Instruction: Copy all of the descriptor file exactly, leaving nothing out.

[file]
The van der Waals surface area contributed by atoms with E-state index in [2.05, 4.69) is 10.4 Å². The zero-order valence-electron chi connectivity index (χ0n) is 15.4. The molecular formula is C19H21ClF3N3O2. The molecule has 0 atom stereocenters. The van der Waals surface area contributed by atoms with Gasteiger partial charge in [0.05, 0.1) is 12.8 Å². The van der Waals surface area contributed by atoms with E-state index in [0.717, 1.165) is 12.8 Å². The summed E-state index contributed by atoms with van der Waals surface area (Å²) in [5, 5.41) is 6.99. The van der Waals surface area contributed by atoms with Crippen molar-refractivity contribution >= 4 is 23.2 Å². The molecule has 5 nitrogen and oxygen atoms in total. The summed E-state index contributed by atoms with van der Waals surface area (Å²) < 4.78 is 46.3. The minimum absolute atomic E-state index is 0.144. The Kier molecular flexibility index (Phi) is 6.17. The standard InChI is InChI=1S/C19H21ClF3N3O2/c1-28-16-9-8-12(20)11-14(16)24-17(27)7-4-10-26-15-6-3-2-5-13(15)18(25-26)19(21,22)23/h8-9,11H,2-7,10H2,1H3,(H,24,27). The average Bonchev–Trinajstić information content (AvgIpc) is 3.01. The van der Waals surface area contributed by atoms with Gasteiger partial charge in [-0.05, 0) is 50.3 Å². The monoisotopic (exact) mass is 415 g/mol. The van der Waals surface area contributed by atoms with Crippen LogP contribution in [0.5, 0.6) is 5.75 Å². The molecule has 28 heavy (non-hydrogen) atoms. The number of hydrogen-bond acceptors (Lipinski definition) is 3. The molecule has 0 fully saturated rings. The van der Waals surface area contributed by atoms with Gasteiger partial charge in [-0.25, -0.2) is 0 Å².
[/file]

The van der Waals surface area contributed by atoms with E-state index in [2.05, 4.69) is 10.4 Å². The zero-order valence-electron chi connectivity index (χ0n) is 15.4. The molecular formula is C19H21ClF3N3O2. The molecule has 0 atom stereocenters. The van der Waals surface area contributed by atoms with Gasteiger partial charge in [0.05, 0.1) is 12.8 Å². The van der Waals surface area contributed by atoms with E-state index in [0.717, 1.165) is 12.8 Å². The summed E-state index contributed by atoms with van der Waals surface area (Å²) in [5, 5.41) is 6.99. The van der Waals surface area contributed by atoms with Crippen molar-refractivity contribution >= 4 is 23.2 Å². The molecule has 5 nitrogen and oxygen atoms in total. The summed E-state index contributed by atoms with van der Waals surface area (Å²) < 4.78 is 46.3. The minimum absolute atomic E-state index is 0.144. The Kier molecular flexibility index (Phi) is 6.17. The standard InChI is InChI=1S/C19H21ClF3N3O2/c1-28-16-9-8-12(20)11-14(16)24-17(27)7-4-10-26-15-6-3-2-5-13(15)18(25-26)19(21,22)23/h8-9,11H,2-7,10H2,1H3,(H,24,27). The average Bonchev–Trinajstić information content (AvgIpc) is 3.01. The van der Waals surface area contributed by atoms with Gasteiger partial charge in [-0.05, 0) is 50.3 Å². The monoisotopic (exact) mass is 415 g/mol. The van der Waals surface area contributed by atoms with Crippen LogP contribution in [0.5, 0.6) is 5.75 Å². The molecule has 28 heavy (non-hydrogen) atoms. The number of hydrogen-bond acceptors (Lipinski definition) is 3. The molecule has 0 fully saturated rings. The van der Waals surface area contributed by atoms with Gasteiger partial charge in [-0.25, -0.2) is 0 Å².